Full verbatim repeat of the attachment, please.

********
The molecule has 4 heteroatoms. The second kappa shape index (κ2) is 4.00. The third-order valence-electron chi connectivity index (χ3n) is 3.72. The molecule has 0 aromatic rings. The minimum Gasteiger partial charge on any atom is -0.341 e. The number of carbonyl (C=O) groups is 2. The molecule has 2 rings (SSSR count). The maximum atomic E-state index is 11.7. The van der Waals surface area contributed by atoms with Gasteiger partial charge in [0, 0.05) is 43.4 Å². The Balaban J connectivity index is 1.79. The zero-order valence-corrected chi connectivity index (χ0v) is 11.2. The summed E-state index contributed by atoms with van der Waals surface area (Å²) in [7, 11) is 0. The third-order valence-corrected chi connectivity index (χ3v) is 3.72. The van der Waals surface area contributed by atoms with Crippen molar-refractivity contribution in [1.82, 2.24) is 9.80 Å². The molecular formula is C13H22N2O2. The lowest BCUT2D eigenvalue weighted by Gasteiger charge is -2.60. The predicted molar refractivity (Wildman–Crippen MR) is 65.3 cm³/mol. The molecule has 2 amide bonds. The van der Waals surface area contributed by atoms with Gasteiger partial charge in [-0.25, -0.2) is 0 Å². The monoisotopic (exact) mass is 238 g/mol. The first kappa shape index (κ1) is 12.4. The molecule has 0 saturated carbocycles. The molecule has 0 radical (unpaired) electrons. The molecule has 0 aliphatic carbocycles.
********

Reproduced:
The molecule has 4 heteroatoms. The second kappa shape index (κ2) is 4.00. The third-order valence-electron chi connectivity index (χ3n) is 3.72. The molecule has 0 aromatic rings. The minimum Gasteiger partial charge on any atom is -0.341 e. The number of carbonyl (C=O) groups is 2. The molecule has 2 rings (SSSR count). The maximum atomic E-state index is 11.7. The van der Waals surface area contributed by atoms with Gasteiger partial charge in [0, 0.05) is 43.4 Å². The Balaban J connectivity index is 1.79. The zero-order valence-corrected chi connectivity index (χ0v) is 11.2. The summed E-state index contributed by atoms with van der Waals surface area (Å²) in [7, 11) is 0. The third-order valence-corrected chi connectivity index (χ3v) is 3.72. The van der Waals surface area contributed by atoms with Crippen molar-refractivity contribution in [1.82, 2.24) is 9.80 Å². The molecular formula is C13H22N2O2. The lowest BCUT2D eigenvalue weighted by Gasteiger charge is -2.60. The predicted molar refractivity (Wildman–Crippen MR) is 65.3 cm³/mol. The molecule has 2 amide bonds. The van der Waals surface area contributed by atoms with Gasteiger partial charge in [-0.25, -0.2) is 0 Å². The monoisotopic (exact) mass is 238 g/mol. The first kappa shape index (κ1) is 12.4. The molecule has 0 saturated carbocycles. The molecule has 0 radical (unpaired) electrons. The molecule has 0 aliphatic carbocycles.